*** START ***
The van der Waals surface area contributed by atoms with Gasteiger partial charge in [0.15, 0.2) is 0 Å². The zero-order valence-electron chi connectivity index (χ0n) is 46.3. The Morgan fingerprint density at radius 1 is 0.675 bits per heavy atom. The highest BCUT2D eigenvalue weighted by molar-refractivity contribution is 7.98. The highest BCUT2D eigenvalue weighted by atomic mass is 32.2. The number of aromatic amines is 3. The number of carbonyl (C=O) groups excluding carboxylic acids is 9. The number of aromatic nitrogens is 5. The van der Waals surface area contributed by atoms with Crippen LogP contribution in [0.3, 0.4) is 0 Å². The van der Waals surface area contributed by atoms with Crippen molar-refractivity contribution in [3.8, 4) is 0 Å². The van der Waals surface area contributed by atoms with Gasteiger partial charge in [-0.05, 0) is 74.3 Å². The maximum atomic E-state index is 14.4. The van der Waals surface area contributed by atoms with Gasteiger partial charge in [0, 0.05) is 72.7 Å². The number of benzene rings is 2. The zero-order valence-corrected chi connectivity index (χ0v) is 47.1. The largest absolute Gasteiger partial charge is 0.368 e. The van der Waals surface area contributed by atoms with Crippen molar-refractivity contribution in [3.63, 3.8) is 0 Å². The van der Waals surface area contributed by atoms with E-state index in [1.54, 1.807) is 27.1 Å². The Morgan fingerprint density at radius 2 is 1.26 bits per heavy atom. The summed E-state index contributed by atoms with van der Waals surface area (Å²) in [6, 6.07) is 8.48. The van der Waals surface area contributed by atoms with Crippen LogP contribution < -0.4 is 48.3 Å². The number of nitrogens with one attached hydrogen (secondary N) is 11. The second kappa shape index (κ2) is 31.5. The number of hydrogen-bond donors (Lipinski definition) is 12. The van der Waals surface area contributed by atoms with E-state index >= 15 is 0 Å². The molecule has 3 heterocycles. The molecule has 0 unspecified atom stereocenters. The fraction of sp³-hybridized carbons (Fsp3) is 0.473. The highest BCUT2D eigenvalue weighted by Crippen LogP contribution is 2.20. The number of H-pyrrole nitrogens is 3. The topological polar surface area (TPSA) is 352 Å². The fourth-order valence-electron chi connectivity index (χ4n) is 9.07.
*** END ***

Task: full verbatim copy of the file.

The van der Waals surface area contributed by atoms with Gasteiger partial charge in [0.15, 0.2) is 0 Å². The zero-order valence-electron chi connectivity index (χ0n) is 46.3. The Morgan fingerprint density at radius 1 is 0.675 bits per heavy atom. The highest BCUT2D eigenvalue weighted by molar-refractivity contribution is 7.98. The highest BCUT2D eigenvalue weighted by atomic mass is 32.2. The number of aromatic amines is 3. The number of carbonyl (C=O) groups excluding carboxylic acids is 9. The number of aromatic nitrogens is 5. The van der Waals surface area contributed by atoms with Crippen LogP contribution in [0.3, 0.4) is 0 Å². The van der Waals surface area contributed by atoms with Crippen molar-refractivity contribution in [3.8, 4) is 0 Å². The van der Waals surface area contributed by atoms with Gasteiger partial charge in [-0.05, 0) is 74.3 Å². The maximum atomic E-state index is 14.4. The van der Waals surface area contributed by atoms with Gasteiger partial charge in [0, 0.05) is 72.7 Å². The number of benzene rings is 2. The zero-order valence-corrected chi connectivity index (χ0v) is 47.1. The largest absolute Gasteiger partial charge is 0.368 e. The van der Waals surface area contributed by atoms with Crippen molar-refractivity contribution in [3.63, 3.8) is 0 Å². The van der Waals surface area contributed by atoms with E-state index in [1.54, 1.807) is 27.1 Å². The Morgan fingerprint density at radius 2 is 1.26 bits per heavy atom. The summed E-state index contributed by atoms with van der Waals surface area (Å²) in [6, 6.07) is 8.48. The van der Waals surface area contributed by atoms with Crippen LogP contribution < -0.4 is 48.3 Å². The number of nitrogens with one attached hydrogen (secondary N) is 11. The second kappa shape index (κ2) is 31.5. The number of hydrogen-bond donors (Lipinski definition) is 12. The van der Waals surface area contributed by atoms with E-state index >= 15 is 0 Å². The molecule has 3 heterocycles. The molecule has 0 unspecified atom stereocenters. The fraction of sp³-hybridized carbons (Fsp3) is 0.473. The highest BCUT2D eigenvalue weighted by Crippen LogP contribution is 2.20. The number of H-pyrrole nitrogens is 3. The topological polar surface area (TPSA) is 352 Å². The fourth-order valence-electron chi connectivity index (χ4n) is 9.07.